What do you hope/expect for your next couple of years at INEOS? 

INEOS is moving in an excellent direction, taking full advantage of the cheap US shale gas and leading the front for developing the indigenous UK onshore shale industry. Similarly to the speedy rate at which INEOS has grown since it was founded in 1990s, I am hoping to play a huge part in helping INEOS become a larger and more successful global corporation. I hope to gain technical exposure throughout the site at INEOS by working on the various chemical and refinery assets. I also hope to get some commercial experience by being in a business role to understand the ‘Ps and Ls’ of the balance sheet. Lastly, I aim to move into management if given the opportunity, and achieve chartered chemical engineer status.

What do you most enjoy about your job?

The polymer plants are the last integral ‘pieces’ of the bigger picture ‘puzzle’ of turning raw materials (oil and gas) to final plastic products for everyday users (food packaging, plastic bags and textiles). The part I enjoy most about my job is the satisfaction I get, knowing that the work I do which supports the safe and successful operation of the polymer plants, makes a positive contribution to peoples’ lives.

What are the highlights of your time at INEOS so far?

The highlights of my time at INEOS so far have definitely been seeing two of my major projects develop from a mere statement of an idea that was discussed briefly at a meeting into a full blown project with detailed process engineering consideration being implemented on the plant.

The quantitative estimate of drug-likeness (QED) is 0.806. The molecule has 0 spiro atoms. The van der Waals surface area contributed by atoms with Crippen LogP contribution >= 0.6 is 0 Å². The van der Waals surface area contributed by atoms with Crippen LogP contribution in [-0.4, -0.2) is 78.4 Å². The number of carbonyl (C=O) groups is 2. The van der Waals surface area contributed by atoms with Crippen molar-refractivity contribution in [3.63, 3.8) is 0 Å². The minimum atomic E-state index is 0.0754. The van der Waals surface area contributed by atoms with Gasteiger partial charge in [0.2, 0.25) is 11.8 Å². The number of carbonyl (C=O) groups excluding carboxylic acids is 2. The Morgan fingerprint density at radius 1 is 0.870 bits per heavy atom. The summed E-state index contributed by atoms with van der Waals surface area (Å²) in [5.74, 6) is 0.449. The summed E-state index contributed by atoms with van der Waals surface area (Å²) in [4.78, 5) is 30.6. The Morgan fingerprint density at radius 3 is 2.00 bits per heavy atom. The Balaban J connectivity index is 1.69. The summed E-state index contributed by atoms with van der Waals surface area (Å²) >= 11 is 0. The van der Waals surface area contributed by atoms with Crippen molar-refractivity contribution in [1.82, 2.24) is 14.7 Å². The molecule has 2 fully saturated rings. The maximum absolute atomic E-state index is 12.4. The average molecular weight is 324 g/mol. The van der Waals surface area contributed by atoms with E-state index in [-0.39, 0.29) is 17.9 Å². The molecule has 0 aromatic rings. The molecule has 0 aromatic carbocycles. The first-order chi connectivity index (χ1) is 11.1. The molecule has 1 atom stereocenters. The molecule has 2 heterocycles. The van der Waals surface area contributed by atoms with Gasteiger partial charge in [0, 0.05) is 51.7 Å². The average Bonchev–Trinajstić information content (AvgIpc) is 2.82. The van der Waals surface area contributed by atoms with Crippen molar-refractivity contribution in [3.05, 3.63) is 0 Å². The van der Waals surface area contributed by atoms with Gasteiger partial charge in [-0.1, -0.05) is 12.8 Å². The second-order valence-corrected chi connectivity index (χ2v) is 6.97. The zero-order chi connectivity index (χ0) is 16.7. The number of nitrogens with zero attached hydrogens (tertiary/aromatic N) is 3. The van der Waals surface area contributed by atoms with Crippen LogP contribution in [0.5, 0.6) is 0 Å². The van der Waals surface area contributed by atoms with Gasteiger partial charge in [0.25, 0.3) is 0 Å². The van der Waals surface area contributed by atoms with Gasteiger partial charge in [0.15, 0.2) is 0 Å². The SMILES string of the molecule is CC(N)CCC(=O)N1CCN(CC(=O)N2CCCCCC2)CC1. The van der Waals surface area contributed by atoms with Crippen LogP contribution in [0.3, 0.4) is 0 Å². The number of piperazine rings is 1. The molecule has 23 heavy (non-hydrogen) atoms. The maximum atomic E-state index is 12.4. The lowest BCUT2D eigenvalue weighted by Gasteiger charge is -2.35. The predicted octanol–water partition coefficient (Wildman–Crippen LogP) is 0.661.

What challenges have you faced in your role so far, and how have you overcome them? What support has been provided? 

One challenge that I have faced in my role is the timescale to deliver crucial plant modification projects, particularly with regards to turnaround periods as they happen once every four years. This is a huge challenge for a first year graduate as you come into the business, unfamiliar with the modus operandi, and with real projects that have significant business and safety impact on the plants, you are expected to deliver. I overcame this challenge by continuing to persevere despite numerous failures or setbacks, never taking a ‘no’ for an answer. I continue to find ways to deliver promptly, by keeping to individual targets and ensuring that others involved in the projects are fully committed to and accountable for their roles. The support I have received has been overwhelming, from engineers and managers to operators and contractors. Know-how is crucial in delivering engineering projects hence inputs from experienced personnel should not be discounted and is extremely vital to the success of your projects. 

Why do you particularly like about working at INEOS, and would you recommend it to future graduates?

I love working at INEOS because every day is different and new challenges are never too far. You can be out in the polymer plants on platforms 100 feet up in the air walking through a plant modification project with the mechanical engineers or contractors, or you could be at your desk doing chemical engineering calculations and working on modelling software to improve the plant. You could also be interacting with business managers and assets managers talking about the plant’s business and/or safety performances. I strongly recommend working at INEOS as every contribution you make is valued and there are endless numbers of challenges, ready for you to test your limits, push your boundaries and eventually overcome.